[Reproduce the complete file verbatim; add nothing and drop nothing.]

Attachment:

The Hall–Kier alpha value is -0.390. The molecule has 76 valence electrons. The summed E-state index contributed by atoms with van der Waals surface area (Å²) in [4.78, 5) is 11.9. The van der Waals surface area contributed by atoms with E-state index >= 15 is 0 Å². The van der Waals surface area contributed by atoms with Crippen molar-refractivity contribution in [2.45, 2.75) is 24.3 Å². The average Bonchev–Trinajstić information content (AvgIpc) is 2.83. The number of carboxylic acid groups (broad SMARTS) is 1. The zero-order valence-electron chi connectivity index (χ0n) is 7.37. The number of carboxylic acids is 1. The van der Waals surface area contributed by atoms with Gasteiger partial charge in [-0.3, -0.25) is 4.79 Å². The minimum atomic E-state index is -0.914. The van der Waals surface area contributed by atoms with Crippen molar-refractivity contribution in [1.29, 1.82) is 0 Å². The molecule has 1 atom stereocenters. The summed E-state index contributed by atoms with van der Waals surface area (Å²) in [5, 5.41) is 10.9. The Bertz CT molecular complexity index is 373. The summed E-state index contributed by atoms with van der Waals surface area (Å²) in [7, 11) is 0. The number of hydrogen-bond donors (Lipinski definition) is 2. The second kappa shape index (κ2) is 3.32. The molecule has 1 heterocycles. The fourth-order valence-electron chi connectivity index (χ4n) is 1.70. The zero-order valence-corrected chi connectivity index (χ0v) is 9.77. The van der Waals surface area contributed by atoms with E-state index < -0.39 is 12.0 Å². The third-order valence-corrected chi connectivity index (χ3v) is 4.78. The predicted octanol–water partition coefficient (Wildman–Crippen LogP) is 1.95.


The Hall–Kier alpha value is -0.390. The molecule has 76 valence electrons. The summed E-state index contributed by atoms with van der Waals surface area (Å²) in [4.78, 5) is 11.9. The van der Waals surface area contributed by atoms with E-state index >= 15 is 0 Å². The van der Waals surface area contributed by atoms with Crippen molar-refractivity contribution in [2.45, 2.75) is 24.3 Å². The average Bonchev–Trinajstić information content (AvgIpc) is 2.83. The number of carboxylic acid groups (broad SMARTS) is 1. The zero-order valence-electron chi connectivity index (χ0n) is 7.37. The number of carboxylic acids is 1. The van der Waals surface area contributed by atoms with Gasteiger partial charge in [-0.3, -0.25) is 4.79 Å². The minimum atomic E-state index is -0.914. The van der Waals surface area contributed by atoms with Crippen molar-refractivity contribution in [1.29, 1.82) is 0 Å². The molecule has 1 atom stereocenters. The summed E-state index contributed by atoms with van der Waals surface area (Å²) in [5, 5.41) is 10.9. The Bertz CT molecular complexity index is 373. The summed E-state index contributed by atoms with van der Waals surface area (Å²) in [7, 11) is 0. The number of hydrogen-bond donors (Lipinski definition) is 2. The second kappa shape index (κ2) is 3.32. The molecule has 1 heterocycles. The fourth-order valence-electron chi connectivity index (χ4n) is 1.70. The zero-order valence-corrected chi connectivity index (χ0v) is 9.77. The van der Waals surface area contributed by atoms with E-state index < -0.39 is 12.0 Å². The third-order valence-corrected chi connectivity index (χ3v) is 4.78. The predicted octanol–water partition coefficient (Wildman–Crippen LogP) is 1.95.